If there's one place in the world that goes hand in hand with colour, it's India. Often described as an 'attack on the senses', it's a special place at any time - but for a noisy, chaotic, and wildly fun trip, visit the country during the Hindu festival of Holi, it will be an experience you will never forget.
As a Hindu festival originally mainly celebrated in India and Nepal, Holi has gone global. In recent years, it has spread to many western countries, and is no longer restricted to Hindu communities. It's a day of fun, colour and love and every year crowds gather to enjoy the festivities.
The origins of Holi aren't fully known, but it's been practiced for centuries and is cemented as a key occasion in the Hindu calendar. The two-day festival is thought to be a celebration of the arrival of spring and of the victory of good over evil.
Although Holi is intrinsically linked with Hinduism, it is often considered to be one of the less religious Hindu festivals - Holi is much more about love, fun and happiness. Today, the festival is celebrated in many multicultural areas such as in the US and UK. Wherever you are, you'll find a whole lot of one thing - colour. Hindus and non-Hindus alike smear each other with coloured powders and coloured water, leaving everyone who attends fantastically messy.
The exact date of Holi varies each year according to the Hindu calendar, but always falls on the vernal equinox, or full moon - usually in March. For a truly authentic experience, look no further than India's Golden triangle of Delhi, Agra and Jaipur. In these metropolitan cities, celebrations are huge, and Holi quite literally takes over the city.
Holi in Delhi is a completely unique experience. The Holi Cow Festival ties Hindu tradition with modern India, with an explosion of colour and a booming music festival. If you're looking for a good time, you'll certainly find one here.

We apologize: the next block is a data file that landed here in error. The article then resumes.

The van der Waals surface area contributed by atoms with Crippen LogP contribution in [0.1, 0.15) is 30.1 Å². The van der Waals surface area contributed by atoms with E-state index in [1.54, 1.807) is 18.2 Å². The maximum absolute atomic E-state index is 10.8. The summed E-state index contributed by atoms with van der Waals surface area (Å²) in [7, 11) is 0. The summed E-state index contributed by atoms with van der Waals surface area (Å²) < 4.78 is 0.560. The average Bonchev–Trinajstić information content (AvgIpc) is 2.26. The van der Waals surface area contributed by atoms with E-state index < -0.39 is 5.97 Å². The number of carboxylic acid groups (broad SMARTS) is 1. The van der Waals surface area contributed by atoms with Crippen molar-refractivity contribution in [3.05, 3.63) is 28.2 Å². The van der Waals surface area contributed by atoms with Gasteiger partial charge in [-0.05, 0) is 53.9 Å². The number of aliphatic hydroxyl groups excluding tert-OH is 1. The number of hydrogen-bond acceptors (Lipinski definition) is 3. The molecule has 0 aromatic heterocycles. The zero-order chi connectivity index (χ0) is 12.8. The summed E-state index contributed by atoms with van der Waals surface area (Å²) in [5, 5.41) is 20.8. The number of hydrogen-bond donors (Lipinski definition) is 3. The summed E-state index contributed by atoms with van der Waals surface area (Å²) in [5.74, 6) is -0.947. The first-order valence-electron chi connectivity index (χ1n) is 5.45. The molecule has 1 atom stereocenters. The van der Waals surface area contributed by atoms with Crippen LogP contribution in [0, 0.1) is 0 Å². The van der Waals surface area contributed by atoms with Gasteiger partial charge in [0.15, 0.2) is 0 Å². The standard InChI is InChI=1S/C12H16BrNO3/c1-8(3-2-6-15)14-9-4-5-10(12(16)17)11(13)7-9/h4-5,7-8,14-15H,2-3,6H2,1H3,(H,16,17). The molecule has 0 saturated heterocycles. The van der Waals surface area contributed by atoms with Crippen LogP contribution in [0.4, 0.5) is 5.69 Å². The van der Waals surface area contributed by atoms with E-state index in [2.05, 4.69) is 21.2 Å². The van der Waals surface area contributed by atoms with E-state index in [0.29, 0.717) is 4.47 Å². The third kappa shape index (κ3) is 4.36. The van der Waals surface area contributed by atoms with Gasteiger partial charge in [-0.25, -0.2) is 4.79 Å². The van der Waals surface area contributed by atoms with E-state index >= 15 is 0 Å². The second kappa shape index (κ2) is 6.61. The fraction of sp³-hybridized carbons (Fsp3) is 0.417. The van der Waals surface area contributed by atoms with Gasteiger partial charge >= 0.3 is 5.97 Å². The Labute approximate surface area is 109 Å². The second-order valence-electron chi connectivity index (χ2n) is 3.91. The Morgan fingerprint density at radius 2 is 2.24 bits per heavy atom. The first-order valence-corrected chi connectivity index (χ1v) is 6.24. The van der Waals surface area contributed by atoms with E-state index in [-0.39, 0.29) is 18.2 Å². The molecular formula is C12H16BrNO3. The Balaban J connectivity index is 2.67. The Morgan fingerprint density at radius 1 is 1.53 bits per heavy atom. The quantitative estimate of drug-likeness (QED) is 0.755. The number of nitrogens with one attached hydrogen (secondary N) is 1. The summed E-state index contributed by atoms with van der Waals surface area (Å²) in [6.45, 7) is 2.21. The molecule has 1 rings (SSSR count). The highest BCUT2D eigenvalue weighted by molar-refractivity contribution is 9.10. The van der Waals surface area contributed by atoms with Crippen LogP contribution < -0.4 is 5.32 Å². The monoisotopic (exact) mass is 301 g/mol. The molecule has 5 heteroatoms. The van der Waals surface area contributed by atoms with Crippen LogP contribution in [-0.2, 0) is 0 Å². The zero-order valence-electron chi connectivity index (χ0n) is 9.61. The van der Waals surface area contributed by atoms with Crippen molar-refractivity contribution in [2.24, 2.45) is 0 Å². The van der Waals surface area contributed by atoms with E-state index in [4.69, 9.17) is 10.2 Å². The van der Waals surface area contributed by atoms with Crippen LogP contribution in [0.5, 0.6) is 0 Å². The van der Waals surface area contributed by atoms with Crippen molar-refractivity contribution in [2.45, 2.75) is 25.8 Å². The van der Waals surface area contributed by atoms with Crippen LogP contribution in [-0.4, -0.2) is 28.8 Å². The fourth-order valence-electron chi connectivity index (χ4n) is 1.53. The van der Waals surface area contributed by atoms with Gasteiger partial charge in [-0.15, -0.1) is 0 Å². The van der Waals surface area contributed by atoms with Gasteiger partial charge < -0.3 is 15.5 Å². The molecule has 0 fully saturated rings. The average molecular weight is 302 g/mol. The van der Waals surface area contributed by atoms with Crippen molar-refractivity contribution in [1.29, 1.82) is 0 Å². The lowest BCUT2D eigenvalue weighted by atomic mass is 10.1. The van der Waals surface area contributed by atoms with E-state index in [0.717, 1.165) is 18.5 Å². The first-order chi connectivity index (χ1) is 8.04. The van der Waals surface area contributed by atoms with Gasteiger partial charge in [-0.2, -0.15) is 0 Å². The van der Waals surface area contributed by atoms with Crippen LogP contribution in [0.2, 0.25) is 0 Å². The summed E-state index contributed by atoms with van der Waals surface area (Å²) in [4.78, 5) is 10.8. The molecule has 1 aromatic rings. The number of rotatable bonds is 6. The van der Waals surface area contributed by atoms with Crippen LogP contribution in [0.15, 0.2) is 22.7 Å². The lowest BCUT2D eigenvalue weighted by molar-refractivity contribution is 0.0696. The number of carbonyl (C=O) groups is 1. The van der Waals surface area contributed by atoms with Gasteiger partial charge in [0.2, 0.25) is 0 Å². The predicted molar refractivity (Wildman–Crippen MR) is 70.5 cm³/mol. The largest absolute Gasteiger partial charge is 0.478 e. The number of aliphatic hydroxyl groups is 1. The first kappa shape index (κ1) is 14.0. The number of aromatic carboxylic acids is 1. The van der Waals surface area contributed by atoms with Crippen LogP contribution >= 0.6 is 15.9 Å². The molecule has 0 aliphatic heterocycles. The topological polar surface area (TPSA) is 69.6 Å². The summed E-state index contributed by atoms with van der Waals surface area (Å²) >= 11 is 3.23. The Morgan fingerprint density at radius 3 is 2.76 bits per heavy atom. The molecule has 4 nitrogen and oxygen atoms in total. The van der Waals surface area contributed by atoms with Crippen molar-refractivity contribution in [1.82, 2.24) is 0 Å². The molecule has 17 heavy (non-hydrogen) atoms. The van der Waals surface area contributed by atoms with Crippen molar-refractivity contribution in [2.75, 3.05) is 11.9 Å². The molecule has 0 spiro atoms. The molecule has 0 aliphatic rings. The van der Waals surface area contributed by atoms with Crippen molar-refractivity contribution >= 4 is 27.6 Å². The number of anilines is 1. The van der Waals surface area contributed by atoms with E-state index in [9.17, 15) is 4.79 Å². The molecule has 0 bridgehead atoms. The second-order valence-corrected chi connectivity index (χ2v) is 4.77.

Like many other Indian cities, Agra loves Holi. Be prepared to get very wet and very colourful as you wander the streets! An added bonus here is that you can combine your Holi trip with a visit to the Taj Mahal for the ultimate Indian experience.
Jaipur has a unique set of Holi celebrations, and there's only one star of the show - the elephants! The Jaipur Elephant Festival during Holi features processions and contests, much to the amusement of tourists and locals. However, in recent years, the festival has received some criticism from animal rights groups, so it's worth checking the status of the festival on the website before you visit.
In recent years, Holi has become more and more prominent in the UK - particularly in the larger cities. Each year, you'll find scores of people celebrating the festival, and the huge HOLI ONE festival means that you can find a celebration in most major UK cities.
The fantastic thing about Holi is the way it bridges gaps between those that would normally become friends (let alone throw paint in each other's faces). Any festival that celebrates joy, love, laughter is fine by me, and there's no better place to experience it than in the chaos and colour of India.
Need more convincing before you plan a trip to India? Check out 20 Reasons Why India Needs To Be On Your Bucket List.
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Sarah lives in London but has a bucket list longer than her arm. She's spent time everywhere from Russia to Australia, and has more than a few trips planned for the future. In the meantime, she works in social media and writes for a number of publications. Follow her on Twitter.